Friday, July 2, 2010

Rules of Engagement I: International Scale

(Update: I've expanded on this since then: Pt.s II, III, IV, V, VI. Followed up: here.)

Rules of Engagement are an under-examined but crucial aspect of a civilization. Every human being has the capacity for violence and destruction, but as societies we have slowly crafted a series of rules as to when we consider it acceptable to use that violence. A man beating another man to take his cell phone is banned by law; a man fighting off an attacker is presented.

Usually, if you ask the question "Am I allowed to use force?" the answer is usually no. For the average civillian, questions of force and violence are simple, because we have removed most of the need for force and vested it in a number of uniformed force officials: police, agents, and soldiers. But having vested broader powers of force into police, agents, and soldiers means that those classes of individuals have a more complex relationship to force.

These rules of engagement range from the rules that govern the individual's conduct, to a weak set of international laws that govern when nations can go to war. They are a protection primarily to civillians (who need protection since their right to force is much more circumscribed), and furthermore to the practioners of force (who need protection since they are uniquely targetted).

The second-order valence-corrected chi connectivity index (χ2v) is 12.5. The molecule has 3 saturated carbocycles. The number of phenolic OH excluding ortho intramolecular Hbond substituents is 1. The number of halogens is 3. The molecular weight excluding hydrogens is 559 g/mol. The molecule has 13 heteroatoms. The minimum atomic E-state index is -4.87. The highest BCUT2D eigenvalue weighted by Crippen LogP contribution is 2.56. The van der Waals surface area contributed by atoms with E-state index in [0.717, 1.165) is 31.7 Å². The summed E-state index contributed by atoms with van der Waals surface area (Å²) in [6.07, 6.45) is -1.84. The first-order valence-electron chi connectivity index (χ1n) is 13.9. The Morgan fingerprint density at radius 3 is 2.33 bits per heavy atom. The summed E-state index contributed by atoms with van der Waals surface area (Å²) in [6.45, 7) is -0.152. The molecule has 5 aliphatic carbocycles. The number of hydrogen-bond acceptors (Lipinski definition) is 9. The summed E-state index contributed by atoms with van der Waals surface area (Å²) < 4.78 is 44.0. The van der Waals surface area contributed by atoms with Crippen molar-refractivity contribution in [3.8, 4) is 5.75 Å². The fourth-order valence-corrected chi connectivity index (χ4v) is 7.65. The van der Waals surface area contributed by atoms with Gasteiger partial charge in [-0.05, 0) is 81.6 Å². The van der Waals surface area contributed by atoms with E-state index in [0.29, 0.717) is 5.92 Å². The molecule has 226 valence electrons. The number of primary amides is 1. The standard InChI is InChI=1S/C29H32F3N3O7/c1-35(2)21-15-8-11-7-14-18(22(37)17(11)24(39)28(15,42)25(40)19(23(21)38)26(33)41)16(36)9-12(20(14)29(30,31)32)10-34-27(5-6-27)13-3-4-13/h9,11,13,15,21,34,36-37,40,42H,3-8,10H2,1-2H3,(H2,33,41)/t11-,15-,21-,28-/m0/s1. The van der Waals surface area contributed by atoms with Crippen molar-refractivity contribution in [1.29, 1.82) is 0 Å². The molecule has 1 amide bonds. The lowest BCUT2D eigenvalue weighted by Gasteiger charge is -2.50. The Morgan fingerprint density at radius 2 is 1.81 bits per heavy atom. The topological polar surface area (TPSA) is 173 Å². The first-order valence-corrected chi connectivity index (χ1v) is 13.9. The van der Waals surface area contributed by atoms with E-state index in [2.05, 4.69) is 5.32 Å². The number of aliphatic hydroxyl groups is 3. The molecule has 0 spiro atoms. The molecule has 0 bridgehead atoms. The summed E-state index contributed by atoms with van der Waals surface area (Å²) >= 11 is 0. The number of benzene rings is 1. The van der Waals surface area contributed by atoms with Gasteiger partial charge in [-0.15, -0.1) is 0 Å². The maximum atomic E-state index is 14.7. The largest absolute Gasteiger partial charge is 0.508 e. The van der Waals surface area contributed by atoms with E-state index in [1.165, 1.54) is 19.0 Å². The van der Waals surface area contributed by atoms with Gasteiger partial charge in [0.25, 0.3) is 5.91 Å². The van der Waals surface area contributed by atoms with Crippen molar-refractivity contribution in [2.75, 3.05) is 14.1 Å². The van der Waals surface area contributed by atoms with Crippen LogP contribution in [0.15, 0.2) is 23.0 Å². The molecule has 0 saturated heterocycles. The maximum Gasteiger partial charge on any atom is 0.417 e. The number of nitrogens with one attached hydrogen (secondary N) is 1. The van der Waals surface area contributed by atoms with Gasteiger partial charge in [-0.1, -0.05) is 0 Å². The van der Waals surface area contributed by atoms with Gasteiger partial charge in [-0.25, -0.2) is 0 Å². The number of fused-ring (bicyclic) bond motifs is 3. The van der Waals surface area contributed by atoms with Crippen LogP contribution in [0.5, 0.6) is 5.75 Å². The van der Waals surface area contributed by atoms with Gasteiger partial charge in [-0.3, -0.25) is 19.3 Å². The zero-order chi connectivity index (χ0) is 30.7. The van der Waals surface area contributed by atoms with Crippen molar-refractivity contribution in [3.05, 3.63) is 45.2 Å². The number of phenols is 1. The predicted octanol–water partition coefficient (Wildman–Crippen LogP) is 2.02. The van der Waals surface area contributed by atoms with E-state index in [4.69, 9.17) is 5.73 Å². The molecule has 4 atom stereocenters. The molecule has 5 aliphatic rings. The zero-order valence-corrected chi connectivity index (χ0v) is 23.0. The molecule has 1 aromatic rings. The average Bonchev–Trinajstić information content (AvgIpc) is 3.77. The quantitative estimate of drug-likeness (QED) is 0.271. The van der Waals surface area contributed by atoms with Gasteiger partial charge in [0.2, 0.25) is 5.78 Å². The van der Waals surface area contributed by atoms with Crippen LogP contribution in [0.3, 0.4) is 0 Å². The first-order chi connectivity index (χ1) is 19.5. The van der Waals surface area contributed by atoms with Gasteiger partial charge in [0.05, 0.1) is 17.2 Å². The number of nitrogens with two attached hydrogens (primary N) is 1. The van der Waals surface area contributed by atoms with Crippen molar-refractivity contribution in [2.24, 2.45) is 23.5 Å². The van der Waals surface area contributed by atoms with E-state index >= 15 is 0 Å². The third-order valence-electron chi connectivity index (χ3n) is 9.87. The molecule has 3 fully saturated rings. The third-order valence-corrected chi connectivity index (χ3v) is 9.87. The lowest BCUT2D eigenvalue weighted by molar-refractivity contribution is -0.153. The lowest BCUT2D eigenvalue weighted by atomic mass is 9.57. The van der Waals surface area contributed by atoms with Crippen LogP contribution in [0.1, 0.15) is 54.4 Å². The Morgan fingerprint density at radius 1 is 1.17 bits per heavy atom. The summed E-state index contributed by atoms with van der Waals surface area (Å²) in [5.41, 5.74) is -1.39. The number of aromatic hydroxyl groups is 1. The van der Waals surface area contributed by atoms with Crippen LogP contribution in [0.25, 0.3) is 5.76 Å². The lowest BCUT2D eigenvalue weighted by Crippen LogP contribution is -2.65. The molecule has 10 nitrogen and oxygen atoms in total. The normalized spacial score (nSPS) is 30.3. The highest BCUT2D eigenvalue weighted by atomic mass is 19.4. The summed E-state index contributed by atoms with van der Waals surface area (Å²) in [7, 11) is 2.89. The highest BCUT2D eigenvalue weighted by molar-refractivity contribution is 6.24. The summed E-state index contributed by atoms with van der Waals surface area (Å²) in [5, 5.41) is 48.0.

When we come across instances of unsanctioned violence, we have a tendency to examine the individuals who perpetrated the violence -- their motivations and failures in judgment. We sometimes neglect, however, to examine the rules of engagement around them to question whether the rules were clear and correct. For some of instances of violence, obviously, responsibility does end with the individual -- Charles Manson (to pick an arbitrary example) bears absolutely all of the responsibility of his actions. Lately, however, I've spotted a handful of examples where I feel like we missed opportunities to discuss our rules of engagement.

Take, for instance, the international scale. The strongest limits on the use of power by a particular nation are the Geneva Conventions and Protocols. The Geneva Conventions and Protocols govern what can or can't be done by a military power over those who are wounded, captured, shipwrecked, or civillian in a time of war. These protocols are actually enforcable in the International Criminal Court of Justice, although the US does not recognize their enforcement jurisdiction. This is one of the strongest attempts to enforce Just War theory.

Just war theory puts forward a number of stipulations as to limitations on war, both Jus ad bello (criteria for war) and Jus in bello (behavior in war). Jus in bello has a number of restrictions on it, but there are very few restrictions on the Jus ad bello principles: